Children are never too young to learn about diversity. As young as 3 months old, they may look differently at people who look like or don’t look like their primary caregivers. As parents and caregivers, we must have confidence in ourselves and in our children — that we, and they, can handle tough topics and tough situations. We must understand that our role is to be honest, specific, and trustworthy as we raise the next generation to confront racial injustice. Read more ›
Diversity, Equity & Inclusion
Psychologist Derald Wing Sue calls microaggressions the “everyday slights, indignities, insults, putdowns and invalidations” that people from marginalized communities experience on a regular basis.
Whether and how we respond to a microaggression is situational, but we don’t have to passively let them happen to us or in front of us. There are ways, large and small, to push back and “signal to both the perpetrator and onlookers that this is unacceptable behavior,” Sue said. Read more ›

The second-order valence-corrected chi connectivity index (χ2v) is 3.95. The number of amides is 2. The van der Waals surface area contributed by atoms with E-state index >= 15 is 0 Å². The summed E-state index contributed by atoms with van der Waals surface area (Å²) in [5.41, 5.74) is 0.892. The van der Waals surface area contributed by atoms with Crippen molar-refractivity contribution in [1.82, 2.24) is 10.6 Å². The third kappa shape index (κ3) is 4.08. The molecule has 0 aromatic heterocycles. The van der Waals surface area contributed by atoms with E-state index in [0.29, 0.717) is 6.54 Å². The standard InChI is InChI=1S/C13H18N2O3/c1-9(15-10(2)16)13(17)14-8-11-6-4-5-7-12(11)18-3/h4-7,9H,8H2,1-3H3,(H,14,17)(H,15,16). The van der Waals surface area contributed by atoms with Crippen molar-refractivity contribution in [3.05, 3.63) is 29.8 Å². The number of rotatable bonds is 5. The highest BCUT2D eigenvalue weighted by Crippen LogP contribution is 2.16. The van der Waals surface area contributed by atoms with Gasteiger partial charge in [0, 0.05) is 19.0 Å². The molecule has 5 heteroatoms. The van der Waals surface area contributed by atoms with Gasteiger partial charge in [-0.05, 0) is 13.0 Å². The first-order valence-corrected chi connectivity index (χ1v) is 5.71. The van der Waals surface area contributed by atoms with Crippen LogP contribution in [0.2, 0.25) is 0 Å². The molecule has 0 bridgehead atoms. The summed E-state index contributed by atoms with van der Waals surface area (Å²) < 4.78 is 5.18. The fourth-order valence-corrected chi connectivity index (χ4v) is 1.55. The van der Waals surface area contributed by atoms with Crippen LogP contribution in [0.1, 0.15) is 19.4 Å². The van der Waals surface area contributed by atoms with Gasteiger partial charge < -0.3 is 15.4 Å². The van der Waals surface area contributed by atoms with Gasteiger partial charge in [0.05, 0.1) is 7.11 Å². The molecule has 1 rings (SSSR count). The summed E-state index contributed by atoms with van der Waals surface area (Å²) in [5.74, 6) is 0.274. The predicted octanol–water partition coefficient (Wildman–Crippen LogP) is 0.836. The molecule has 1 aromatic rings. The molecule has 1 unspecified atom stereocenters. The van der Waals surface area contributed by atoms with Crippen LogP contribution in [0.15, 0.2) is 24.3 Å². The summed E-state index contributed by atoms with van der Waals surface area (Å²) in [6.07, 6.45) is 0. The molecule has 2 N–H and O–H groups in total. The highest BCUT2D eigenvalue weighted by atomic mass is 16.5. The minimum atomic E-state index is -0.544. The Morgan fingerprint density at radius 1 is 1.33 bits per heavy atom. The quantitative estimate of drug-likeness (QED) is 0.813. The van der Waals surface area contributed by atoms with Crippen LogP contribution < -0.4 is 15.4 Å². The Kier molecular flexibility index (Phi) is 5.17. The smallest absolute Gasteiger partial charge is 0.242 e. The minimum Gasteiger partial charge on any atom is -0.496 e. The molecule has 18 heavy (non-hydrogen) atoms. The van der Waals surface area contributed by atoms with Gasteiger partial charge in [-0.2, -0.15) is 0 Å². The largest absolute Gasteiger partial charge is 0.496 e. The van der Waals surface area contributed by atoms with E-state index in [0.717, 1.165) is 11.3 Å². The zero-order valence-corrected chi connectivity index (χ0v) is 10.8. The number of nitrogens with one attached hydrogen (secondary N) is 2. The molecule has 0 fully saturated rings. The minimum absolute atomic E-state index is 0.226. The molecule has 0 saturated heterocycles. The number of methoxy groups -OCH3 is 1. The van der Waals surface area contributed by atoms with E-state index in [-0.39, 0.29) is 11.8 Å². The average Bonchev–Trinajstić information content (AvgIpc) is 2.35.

An LGBTQ-inclusive school benefits all students. Seeing LGBTQ identities valued in the classroom, in the curriculum and in day-to-day interactions inspires empathy, understanding and respect. Read more ›
Dr. Ibram X. Kendi wasn’t pulling any punches when he set out to write “The Definitive History of Racist Ideas in America.” “Stamped from the Beginning” has since been remixed as “Stamped: Racism, Antiracism, and You,” a version of the book that was re-written for teens by best-selling author Jason Reynolds. Now, we have “Stamped (For Kids): Racism, Antiracism, and You,” an adaptation aimed at 7- to 12-year-olds. Read more ›